There are two kinds of stories born at Nob Hill Inn, bartender Nancy Barnes explains. There are daytime stories and nighttime stories, and they’re completely different. But if you think one genre is less incredible than the other, you’re wrong.
Nancy normally doesn’t take time for phone calls during her shift, but she made an exception when her 92-year-old mother called with a problem one morning. The bartender headed to a backroom for the call at 10:30 a.m., all the while monitoring the cameras up front.
As she watched from afar, a guy walked in and stopped halfway down the bar.
“He starts taking all his clothes off. And I’m… ‘What the hell? Is he really doing that?’” she says.
“And so I said to my mom, I said, ‘Naked guy in the bar. Gotta go.’”
Up front at the bar, she informed the nudist that it was against the law to be naked in her bar. “So he starts putting his clothes back on,” Nancy concludes.
If you know anything about Nob Hill, this story might sound a little on-the-nose — just the kind of thing you’d expect here.
If you don’t know anything about Nob Hill, here’s the deal: It’s among the oldest bars in town — a staple of Denver and of Colfax, where it sits just two blocks from the Capitol, between Logan and Pennsylvania. It’s a dive bar in a stretch of the “longest, wickedest street in America” known for being particularly “wicked.” As such, it’s both beloved and feared, and that makes it the perfect place to look for the heart and soul of Colfax Avenue.
Now, the nighttime stories out of Nob Hill get just weird as a mid-morning naked man, but sometimes more violent.
“A month ago I had a guy come in and come after me with a bat because I wouldn’t serve him, because he was drunk,” bartender Bart Case recalls.
That’s hardly his scariest story, though. His worst one made the news.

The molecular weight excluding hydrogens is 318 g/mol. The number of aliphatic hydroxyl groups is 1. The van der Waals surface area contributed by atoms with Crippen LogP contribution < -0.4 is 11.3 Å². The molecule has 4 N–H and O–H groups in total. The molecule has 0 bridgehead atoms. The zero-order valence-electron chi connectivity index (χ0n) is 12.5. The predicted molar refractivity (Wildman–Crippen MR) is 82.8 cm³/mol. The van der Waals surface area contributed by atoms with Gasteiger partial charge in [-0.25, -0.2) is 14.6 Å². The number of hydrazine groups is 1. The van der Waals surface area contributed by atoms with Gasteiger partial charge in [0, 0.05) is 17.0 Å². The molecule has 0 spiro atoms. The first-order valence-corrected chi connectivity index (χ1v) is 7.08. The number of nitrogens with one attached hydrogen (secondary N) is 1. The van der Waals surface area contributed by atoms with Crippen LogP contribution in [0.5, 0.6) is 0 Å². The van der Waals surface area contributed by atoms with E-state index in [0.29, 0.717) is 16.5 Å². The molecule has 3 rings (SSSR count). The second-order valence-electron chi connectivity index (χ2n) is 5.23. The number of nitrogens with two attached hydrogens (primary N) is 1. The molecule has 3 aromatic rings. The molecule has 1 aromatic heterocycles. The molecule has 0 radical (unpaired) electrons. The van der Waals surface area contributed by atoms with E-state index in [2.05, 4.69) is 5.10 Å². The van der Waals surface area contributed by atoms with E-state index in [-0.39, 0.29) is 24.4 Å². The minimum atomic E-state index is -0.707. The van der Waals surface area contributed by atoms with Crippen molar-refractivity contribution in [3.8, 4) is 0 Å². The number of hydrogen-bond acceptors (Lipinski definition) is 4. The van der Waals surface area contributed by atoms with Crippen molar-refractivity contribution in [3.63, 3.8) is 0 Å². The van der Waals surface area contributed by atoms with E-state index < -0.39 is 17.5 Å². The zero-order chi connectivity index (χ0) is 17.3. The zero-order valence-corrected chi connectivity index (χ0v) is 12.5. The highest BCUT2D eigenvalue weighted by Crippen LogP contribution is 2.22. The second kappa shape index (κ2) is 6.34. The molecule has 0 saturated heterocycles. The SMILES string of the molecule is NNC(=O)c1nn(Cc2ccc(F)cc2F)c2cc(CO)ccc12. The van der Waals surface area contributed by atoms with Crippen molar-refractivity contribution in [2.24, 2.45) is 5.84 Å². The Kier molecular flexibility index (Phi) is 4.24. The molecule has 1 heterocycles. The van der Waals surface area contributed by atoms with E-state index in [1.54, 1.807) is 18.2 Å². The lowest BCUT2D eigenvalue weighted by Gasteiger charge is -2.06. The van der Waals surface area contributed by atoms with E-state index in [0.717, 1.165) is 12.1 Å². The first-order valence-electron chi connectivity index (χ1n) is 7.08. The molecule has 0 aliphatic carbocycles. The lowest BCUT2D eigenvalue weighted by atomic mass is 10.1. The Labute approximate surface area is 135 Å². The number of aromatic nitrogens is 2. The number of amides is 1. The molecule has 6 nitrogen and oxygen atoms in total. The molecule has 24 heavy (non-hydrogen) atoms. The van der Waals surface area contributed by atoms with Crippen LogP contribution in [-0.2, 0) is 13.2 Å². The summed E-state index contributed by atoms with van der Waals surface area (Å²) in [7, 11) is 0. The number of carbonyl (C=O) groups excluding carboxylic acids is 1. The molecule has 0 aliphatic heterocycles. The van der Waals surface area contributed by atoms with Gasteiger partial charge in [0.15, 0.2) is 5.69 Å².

“I’d just got on shift, I was out back smoking, I heard a commotion, I didn’t think anything of it — it’s Colfax,” he says.
“So I came back in, I just glance out the front door, and there’s a guy who got stabbed in the neck. He’s got blood squirting out of his neck. It was, like, 5 o’clock. So I went over and put a bar rag on him and called an ambulance.”
It’s 7:40 p.m. on a Tuesday and Bart is recounting that harrowing shift from behind the bar. A man walks through the door with a long, gray beard and a book. He knows Bart and Bart knows him. He wants to know if there are any reading glasses he can borrow out of the lost and found.
Bart pulls out a box from under the bar and rummages around for a minute, but doesn’t come up with any glasses. He asks the man if he checked around his room at the YMCA. The man says he hasn’t, thanks Bart and steps back out onto Colfax Avenue.
It’s bartenders like Bart — friendly but no-nonsense –that keep people coming to Nob Hill. In chin-length hair and an old hoodie, he’s amiably chatting with the three men in the stools on this particular evening, all of whom say he’s the reason they drink here.
“It’s like one big family to me, you know what I’m saying? Just come here and have fun,” says Juan Miner.
Juan has lived in Colorado for 16 years and in the Denver area for 10. A Tennessee native who spent 12 years in the Army, he’s now a sous chef at the Pepsi Center and living in Aurora. He’s been coming to Nob Hill a few times a month for two years now.
On the other side of the bar, in the seat nearest the juke box, sits Michael. “My last name is X, like Malcolm,” he says.
Michael has lived in Denver for 15 years but, like Juan, just started coming here a few years ago. He was living nearby on Pearl Street and found Nob Hill to be the perfect dive bar.
Plus, “Bart,” he says, laughing. “Simple as that. Bart. He’s a no-nonsense kind of guy, fair kind of guy. He’s what you want in a bartender — takes care of you, knows what he’s doing. So here I am.”
Two days later, the assembled regulars have the same to say of Nancy, who’s behind the bar this morning in a comfortable-looking flannel, at 10 a.m., two hours after opening.